Advertisement

Allyson Felix comes up short in women’s 200 meters at Olympic trials

Jenna Prandini, third place, falls to the track as Tori Bowie wins the women's 200-meter final during the U.S. Olympic track and field trials.
(Cliff Hawkins / Getty Images)
Share

For what seemed like an eternity Sunday there was a blank spot on the Hayward Field scoreboard where the name of the third-place finisher of the women’s 200 meters should have been. Allyson Felix, laboring on a sore ankle, and a diving Jenna Prandini had reached the finish line in such a blur that no one was sure who got that third spot and a Rio Olympics berth.

A few minutes earlier, Brenda Martinez had endured similar suspense in the women’s 1,500-meter race. Martinez, who had tripped in the 800 and lost her Olympic chance at that distance, was sixth with one lap to go Sunday and made a desperate lunge for third and the last Olympic spot. To her right, Amanda Eccleston was frantically trying for the same goal.

The last gasp-effort by Martinez, a crowd favorite after her misfortune in the 800, was successful. A late lean didn’t work for Felix, ending her hopes of winning a 200-400 double in Rio and adding unexpected drama as the trials wrapped up.

Advertisement

“It’s track,” said Martinez, whose time of 4 minutes 6.16 seconds put her .03 ahead of Eccleston and behind Jenny Simpson (4:04.74) and Shannon Rowbury (4:05.39). “It’s exciting and you just trust that you’ve done the work and you’re ready for anything.”

That was the problem for Felix, who had won the trials 400. Her injury had prevented her from doing enough speed work, costing her a chance to defend her Olympic 200 title.

“I could only do what I could with the ankle and unfortunately that’s what suffered,” said Felix, who was timed in 22.54 seconds, behind winner Tori Bowie (22.25), former California junior college champion Deajah Stevens (22.30) and Prandini (22.53). “I gave it all I have but it just wasn’t enough today. I leaned at the line and it just wasn’t there.”

Prandini, who competed for Oregon, said she knew only that Felix was close to her and that she didn’t intend to dive and fall forward.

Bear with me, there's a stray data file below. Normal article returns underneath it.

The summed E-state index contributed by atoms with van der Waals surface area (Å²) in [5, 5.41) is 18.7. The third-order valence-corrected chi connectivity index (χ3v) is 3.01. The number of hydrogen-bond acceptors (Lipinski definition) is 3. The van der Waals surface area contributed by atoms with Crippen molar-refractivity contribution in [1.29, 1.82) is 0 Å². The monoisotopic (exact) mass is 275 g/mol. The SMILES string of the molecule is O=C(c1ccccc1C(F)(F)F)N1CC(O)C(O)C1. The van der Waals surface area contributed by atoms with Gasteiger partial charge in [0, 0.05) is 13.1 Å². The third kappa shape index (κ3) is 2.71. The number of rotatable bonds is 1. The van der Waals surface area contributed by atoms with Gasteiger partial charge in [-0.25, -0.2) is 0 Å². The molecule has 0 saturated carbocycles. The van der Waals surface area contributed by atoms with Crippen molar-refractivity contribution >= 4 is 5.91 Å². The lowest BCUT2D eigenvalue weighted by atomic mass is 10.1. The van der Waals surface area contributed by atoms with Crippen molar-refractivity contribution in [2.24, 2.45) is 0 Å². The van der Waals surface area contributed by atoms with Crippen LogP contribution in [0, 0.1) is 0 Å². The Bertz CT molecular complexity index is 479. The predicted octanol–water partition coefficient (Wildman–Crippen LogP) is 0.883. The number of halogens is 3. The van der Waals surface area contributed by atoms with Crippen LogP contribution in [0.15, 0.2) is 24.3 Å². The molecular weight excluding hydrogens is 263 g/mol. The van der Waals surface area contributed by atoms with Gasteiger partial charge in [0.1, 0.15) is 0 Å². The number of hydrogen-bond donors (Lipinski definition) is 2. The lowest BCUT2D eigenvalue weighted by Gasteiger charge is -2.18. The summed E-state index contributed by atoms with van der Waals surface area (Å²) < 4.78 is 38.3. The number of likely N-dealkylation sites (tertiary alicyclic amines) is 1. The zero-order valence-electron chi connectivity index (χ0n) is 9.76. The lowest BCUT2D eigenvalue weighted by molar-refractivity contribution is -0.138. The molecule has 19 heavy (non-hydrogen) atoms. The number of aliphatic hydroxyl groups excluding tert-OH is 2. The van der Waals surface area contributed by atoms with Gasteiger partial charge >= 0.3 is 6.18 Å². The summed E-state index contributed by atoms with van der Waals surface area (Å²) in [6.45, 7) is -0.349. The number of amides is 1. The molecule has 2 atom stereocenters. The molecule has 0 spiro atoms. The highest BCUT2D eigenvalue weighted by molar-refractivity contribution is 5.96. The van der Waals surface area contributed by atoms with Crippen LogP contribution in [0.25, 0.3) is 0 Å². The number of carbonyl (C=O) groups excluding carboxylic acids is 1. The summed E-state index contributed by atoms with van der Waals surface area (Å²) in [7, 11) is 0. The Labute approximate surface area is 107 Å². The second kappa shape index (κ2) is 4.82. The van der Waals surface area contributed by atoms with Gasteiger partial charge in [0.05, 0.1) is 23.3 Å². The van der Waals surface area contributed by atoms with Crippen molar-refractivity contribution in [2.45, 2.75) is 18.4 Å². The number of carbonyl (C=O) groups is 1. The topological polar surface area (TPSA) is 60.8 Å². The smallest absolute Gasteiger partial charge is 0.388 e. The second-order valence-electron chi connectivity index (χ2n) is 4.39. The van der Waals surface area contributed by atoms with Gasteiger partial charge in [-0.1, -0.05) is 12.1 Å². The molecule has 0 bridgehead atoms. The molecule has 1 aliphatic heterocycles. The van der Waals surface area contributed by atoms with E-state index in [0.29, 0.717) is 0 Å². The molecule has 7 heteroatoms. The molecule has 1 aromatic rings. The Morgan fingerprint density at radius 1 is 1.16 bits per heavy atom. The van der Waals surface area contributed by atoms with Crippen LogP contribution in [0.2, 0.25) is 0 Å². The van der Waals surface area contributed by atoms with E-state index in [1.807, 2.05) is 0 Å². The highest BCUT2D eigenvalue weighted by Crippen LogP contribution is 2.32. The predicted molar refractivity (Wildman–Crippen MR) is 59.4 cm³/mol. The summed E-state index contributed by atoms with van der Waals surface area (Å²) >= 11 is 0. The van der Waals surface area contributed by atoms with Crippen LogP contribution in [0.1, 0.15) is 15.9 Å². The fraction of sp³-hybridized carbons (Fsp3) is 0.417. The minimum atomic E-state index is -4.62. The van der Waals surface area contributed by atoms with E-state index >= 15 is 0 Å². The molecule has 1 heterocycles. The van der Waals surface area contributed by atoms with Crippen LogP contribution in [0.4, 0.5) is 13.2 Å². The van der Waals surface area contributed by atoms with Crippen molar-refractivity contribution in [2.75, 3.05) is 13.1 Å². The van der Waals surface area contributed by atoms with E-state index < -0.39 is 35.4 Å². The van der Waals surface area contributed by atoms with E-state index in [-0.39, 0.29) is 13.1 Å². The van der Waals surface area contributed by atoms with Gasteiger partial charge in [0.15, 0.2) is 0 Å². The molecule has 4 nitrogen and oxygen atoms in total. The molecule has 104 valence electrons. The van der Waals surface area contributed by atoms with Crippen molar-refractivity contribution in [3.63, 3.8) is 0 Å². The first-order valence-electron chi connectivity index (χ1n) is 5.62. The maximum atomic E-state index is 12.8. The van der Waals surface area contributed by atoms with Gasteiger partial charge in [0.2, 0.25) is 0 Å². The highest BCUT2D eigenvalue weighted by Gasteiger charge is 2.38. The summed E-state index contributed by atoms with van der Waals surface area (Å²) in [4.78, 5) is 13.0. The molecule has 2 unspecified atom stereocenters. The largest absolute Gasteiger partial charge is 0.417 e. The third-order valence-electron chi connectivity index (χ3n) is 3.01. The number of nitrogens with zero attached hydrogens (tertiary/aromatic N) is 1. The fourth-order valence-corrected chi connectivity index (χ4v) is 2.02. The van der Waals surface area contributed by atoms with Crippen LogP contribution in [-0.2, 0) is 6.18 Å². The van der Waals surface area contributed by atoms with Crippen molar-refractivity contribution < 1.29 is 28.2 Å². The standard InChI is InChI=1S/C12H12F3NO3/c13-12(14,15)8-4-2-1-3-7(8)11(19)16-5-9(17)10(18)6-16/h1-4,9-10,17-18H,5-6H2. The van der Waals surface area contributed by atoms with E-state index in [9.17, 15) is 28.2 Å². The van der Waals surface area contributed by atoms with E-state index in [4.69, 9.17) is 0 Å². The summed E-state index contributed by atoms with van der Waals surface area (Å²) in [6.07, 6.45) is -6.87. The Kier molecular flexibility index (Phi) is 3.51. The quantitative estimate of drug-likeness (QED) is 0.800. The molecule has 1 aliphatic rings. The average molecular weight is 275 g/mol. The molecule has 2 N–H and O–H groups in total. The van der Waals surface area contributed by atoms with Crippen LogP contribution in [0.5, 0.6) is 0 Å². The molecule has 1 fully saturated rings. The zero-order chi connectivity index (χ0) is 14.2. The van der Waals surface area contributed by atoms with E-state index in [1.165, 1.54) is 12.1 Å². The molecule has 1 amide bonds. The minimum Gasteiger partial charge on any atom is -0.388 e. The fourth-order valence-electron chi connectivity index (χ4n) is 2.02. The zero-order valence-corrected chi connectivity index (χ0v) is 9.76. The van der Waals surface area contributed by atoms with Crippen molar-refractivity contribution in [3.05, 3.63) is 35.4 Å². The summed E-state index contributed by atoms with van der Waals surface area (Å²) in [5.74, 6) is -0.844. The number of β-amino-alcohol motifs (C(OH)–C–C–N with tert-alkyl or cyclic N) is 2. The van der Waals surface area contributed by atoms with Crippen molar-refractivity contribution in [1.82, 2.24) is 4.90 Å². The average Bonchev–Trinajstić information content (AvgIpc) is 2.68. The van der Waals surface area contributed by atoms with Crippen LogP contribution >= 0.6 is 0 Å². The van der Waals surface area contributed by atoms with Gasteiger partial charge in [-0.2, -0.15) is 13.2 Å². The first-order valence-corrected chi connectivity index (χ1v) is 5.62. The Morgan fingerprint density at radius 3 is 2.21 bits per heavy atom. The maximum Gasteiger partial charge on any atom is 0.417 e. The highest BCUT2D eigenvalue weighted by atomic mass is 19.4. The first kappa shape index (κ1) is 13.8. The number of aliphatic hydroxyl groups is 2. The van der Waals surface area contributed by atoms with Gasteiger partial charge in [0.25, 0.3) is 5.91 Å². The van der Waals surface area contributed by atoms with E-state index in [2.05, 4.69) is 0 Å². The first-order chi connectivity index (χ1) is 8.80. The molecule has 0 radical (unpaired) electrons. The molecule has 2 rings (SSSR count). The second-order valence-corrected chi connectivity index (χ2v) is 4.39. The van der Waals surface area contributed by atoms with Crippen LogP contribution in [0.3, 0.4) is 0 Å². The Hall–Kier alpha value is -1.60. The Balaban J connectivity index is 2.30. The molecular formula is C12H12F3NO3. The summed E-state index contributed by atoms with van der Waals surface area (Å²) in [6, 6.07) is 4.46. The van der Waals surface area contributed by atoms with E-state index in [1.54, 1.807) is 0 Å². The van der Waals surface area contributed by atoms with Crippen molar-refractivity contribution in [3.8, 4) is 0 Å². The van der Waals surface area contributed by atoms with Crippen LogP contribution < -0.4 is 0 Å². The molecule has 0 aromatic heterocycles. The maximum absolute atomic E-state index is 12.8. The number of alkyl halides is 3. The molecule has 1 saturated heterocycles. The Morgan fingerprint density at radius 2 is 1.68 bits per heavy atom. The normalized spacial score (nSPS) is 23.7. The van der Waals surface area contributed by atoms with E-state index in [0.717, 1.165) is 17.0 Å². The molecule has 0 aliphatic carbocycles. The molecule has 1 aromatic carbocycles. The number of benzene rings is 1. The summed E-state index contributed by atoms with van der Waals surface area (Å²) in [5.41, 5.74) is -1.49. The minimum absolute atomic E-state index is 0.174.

“But I’m happy that it happened because it got me third place,” Prandini said.

Understandably, Felix was disappointed at losing a shot at the double.

“But when I look back and I see everything that happened I think it’s quite amazing I was able to make this team,” said Felix, who will be in the relay pool.

Bowie had made the U.S. team with a third-place finish in the 100. Molly Huddle, the trials 10,000 winner, won the 5,000 on Sunday in 15:05.01, but said she likely will give up her 5,000 spot. Shelby Houlihan (15:06.14) and Kim Conley (15:10.62) could be joined by fourth-place finisher Emily Infeld, though she might also stick to the 10,000, in which she was second.

Former USC standout Dalilah Muhammad thought she got out “a little fast” in the women’s 400 hurdles but it launched her to victory in a deep field. She won in 52.88 seconds, a meet record and personal-best time, followed by Ashley Spencer (54.02) and 16-year-old Sydney McLaughlin of Scotch Plains, N.J., whose time of 54.15 set a junior world record.

“I don’t think it’s hit me yet,” said Muhammad, who lives in Glendale and trains in Northridge. “You hope for this since you’re a little girl. I’ve been running since I was 7 years old.”

McLaughlin will be the youngest member of the U.S. track and field team. She sounded like it.

“My mind was on finishing the race and eating a cheeseburger,” she said.

Recent USC graduate Jaide Stepter was seventh in a personal-best 54.95

Kerron Clement, the 2008 Olympic silver medalist, was second after the final hurdle but used his speed to win the men’s 400 hurdles in 48.50 seconds, with Byron Robinson second (48.79) and 2012 Olympic silver medalist Michael Tinsley third (48.82).

Barbara Nwaba of Los Angeles had a big enough lead before the finale of the heptathlon — the 800 — that she didn’t have to win that race. The third-best time was enough for her to finish first overall with 6,494 points, with Heather Miller-Koch second (6,423) and Kendell Williams third (6,402).

“I crossed the line and thought, ‘Wow, I’m an Olympian,’ ” said Nwaba, who trains in Santa Barbara.

But Sharon Day-Monroe of Costa Mesa missed a third Olympic berth by finishing fourth, with 6,385 points, after struggling in the long jump in an impressive field.

“It’s the best we’ve ever had and I knew it was going to be like that,” she said. “I knew that I was going to have to be on my game and it just wasn’t quite there.”

Erik Kynard, the London high jump silver medalist, earned a Rio berth by clearing 2.29 meters (7 feet 6). The only other competitors who had reached the Olympic standard of 2.29 were third-place finisher Ricky Robertson and sixth-place finisher Trey Culver.

Jenn Suhr, the London Olympic pole vault champion, won Sunday with a leap of 4.80 meters (15-9). With 2008 Olympic gold medalist Yelena Isinbayeva barred from Rio because of the doping scandal engulfing the Russian federation, Suhr’s repeat chances look good.

“I’ve always said that I want to compete against the best if everything is on the up and up. And if people that know more than I do say she’s in, then she’s in,” Suhr said. “Right now I have no control over it. I’m just happy that I’m in. I am stressed. I’m really stressed. I’m just glad that it’s over.”

Matt Centrowitz ended the 10-day meet with a trials-record time of 3:34.09 in the men’s 1,500. Runners who previously lacked the Olympic qualifying standard pushed the pace.

“When I finished and saw how fast it was I was pretty stoked because I knew what the trials record was,” said Centrowitz, who beat Robby Andrews (3:34.88) and Ben Blankenship (3:36.18).

And he didn’t have to dive to do it.


Advertisement